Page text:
Many times, a commercial landlord really does not want to evict a non-paying tenant – particularly in those instances where the landlord is trying to keep up appearances at a center – but is left with little choice when a tenant falls so far behind in rent that the landlord is compelled to sue for possession.
In New Jersey, the eviction process is streamlined and allows a commercial landlord to swiftly regain possession of its property when the tenant has failed to pay rent. Depending upon the county, a landlord who files a tenancy action in New Jersey will get a trial date fairly quickly – usually within two to three weeks of filing a complaint. In the typical commercial eviction case, unless the tenant appears with the rent, the landlord will receive a judgment for possession. This is when the landlord, who wishes to rehabilitate the wayward tenant and keep him in the space, starts to run up against the clock. Once a landlord receives a judgment for possession, he has 30 days from the date of entry of the judgment for possession to apply for a warrant of removal, and the warrant of removal must be executed (i.e. a lockout must occur) within 30 days after the warrant of removal is served. If either period is missed, the landlord must apply to the court, on notice to the tenant, for the warrant to be issued and executed.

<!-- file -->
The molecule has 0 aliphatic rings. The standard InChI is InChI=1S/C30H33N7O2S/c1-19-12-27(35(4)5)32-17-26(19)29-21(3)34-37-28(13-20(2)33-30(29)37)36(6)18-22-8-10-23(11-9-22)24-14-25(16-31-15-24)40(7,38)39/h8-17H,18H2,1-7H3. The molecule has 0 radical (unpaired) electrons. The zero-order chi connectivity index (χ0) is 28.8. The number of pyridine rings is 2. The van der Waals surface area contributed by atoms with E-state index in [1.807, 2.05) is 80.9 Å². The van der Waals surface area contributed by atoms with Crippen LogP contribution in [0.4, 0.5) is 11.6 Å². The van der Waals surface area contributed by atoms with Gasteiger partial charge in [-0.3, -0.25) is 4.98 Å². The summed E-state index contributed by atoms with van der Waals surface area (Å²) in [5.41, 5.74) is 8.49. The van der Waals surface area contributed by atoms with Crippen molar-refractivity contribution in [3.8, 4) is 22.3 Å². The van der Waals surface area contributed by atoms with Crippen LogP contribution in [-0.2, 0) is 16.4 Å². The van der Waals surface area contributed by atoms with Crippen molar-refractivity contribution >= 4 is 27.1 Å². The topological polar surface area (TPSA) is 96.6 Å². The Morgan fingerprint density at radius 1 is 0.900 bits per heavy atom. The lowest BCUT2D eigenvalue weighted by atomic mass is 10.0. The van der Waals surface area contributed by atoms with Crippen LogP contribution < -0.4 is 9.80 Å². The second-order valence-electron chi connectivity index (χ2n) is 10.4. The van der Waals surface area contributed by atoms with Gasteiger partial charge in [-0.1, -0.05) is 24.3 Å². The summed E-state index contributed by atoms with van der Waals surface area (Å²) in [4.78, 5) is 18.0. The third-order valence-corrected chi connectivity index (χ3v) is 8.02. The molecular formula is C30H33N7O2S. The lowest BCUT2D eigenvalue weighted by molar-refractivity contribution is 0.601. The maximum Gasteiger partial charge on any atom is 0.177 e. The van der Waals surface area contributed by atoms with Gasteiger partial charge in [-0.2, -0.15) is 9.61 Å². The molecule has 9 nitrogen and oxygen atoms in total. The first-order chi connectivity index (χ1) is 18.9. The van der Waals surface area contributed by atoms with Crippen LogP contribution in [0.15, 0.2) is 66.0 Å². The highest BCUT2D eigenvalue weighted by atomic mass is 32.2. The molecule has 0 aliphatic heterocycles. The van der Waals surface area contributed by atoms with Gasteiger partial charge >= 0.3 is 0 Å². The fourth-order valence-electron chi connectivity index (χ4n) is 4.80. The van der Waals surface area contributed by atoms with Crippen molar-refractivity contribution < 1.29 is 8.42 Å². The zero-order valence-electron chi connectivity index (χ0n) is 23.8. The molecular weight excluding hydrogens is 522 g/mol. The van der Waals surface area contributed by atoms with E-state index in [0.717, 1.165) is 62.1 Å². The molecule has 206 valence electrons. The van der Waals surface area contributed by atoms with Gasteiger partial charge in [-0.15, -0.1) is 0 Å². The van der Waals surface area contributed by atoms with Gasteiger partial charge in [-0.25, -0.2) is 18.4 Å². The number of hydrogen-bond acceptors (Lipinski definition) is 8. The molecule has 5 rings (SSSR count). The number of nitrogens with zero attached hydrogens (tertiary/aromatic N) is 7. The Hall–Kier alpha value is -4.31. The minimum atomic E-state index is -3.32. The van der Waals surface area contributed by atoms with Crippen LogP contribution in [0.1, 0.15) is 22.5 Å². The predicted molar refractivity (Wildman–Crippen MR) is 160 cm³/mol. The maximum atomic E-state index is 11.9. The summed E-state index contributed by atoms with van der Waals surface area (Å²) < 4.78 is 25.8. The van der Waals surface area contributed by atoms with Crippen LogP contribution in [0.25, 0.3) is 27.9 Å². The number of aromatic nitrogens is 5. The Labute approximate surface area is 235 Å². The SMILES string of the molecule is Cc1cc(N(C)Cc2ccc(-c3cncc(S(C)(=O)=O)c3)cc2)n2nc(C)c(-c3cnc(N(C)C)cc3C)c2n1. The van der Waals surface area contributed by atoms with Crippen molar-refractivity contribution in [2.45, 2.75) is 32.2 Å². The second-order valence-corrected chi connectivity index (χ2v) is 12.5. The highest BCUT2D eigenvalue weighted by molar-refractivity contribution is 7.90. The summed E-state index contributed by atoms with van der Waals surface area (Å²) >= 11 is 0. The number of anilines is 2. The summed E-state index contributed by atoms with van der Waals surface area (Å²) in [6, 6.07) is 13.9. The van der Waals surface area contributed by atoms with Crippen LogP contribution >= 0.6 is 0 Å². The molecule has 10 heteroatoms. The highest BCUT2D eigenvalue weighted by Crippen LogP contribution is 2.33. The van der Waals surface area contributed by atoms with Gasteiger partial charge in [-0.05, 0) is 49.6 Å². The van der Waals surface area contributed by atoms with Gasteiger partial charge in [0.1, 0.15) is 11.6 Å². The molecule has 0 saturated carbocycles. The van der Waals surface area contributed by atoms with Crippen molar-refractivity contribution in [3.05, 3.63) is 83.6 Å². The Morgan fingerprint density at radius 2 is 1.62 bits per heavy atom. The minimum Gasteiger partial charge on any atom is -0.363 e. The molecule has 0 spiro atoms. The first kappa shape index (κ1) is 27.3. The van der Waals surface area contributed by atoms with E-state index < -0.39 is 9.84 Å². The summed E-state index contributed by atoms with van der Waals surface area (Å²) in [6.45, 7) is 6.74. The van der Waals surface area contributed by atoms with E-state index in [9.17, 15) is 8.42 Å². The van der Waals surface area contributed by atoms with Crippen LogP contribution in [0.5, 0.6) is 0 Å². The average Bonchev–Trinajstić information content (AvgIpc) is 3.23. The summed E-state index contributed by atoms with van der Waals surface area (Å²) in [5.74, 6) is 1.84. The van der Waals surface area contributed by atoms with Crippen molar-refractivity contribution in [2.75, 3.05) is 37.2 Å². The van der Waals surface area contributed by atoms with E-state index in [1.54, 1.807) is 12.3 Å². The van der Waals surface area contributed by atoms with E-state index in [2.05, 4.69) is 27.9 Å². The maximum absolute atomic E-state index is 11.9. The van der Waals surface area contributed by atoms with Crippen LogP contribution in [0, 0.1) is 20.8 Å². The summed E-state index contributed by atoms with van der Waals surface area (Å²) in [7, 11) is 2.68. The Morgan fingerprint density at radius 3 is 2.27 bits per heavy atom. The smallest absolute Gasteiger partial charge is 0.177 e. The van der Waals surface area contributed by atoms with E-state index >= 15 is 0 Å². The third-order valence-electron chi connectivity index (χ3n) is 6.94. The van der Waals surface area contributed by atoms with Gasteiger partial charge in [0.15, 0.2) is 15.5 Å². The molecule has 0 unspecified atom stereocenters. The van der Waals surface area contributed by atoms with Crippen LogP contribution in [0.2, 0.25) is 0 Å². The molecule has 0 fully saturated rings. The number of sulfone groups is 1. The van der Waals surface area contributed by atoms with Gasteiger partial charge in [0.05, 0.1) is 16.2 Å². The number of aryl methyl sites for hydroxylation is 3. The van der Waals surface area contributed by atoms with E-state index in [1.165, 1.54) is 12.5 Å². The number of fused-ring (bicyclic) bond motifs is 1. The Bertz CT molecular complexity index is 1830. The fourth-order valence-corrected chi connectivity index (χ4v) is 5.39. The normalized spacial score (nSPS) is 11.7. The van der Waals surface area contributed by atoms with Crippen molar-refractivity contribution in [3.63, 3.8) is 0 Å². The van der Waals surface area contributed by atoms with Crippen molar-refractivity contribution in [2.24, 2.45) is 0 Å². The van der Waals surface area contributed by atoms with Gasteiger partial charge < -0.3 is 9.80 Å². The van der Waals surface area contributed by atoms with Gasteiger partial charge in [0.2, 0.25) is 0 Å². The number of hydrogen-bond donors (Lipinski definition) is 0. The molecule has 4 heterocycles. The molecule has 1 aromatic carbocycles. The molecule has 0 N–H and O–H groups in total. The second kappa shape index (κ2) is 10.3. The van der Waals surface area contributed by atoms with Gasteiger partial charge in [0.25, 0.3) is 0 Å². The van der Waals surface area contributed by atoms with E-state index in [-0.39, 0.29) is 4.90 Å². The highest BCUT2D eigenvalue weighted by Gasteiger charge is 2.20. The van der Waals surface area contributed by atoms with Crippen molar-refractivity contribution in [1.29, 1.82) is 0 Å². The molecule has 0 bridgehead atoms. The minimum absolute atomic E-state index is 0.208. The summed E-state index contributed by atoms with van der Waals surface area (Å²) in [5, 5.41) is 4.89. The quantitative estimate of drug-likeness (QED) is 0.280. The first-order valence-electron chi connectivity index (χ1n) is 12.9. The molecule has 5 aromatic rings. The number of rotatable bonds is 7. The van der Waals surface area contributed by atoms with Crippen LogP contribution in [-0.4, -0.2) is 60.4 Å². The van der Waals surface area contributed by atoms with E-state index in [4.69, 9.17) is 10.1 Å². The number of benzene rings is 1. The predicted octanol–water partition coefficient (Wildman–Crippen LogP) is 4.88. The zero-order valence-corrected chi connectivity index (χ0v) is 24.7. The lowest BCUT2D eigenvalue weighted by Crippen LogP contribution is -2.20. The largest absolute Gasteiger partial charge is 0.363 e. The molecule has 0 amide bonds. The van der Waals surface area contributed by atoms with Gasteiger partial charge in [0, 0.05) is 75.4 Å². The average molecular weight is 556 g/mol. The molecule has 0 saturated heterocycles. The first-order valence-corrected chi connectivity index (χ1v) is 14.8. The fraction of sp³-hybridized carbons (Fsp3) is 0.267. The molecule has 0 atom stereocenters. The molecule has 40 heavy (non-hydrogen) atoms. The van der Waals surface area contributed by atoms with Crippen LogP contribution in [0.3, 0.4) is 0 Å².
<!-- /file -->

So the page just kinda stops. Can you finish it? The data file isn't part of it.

The law, however, does give the parties some breathing room if they need time beyond the 30-day time periods set forth in the law to negotiate an agreement whereby the tenant pays its arrears and stays current on the rent. The parties are permitted to agree to extend the 30-day time periods in a writing filed with the clerk of the court.
Thus, even if a landlord has had no choice but to resort to litigation to get the tenant’s attention, it does not mean that the landlord and tenant cannot try to negotiate an outcome more desirable than a lockout.
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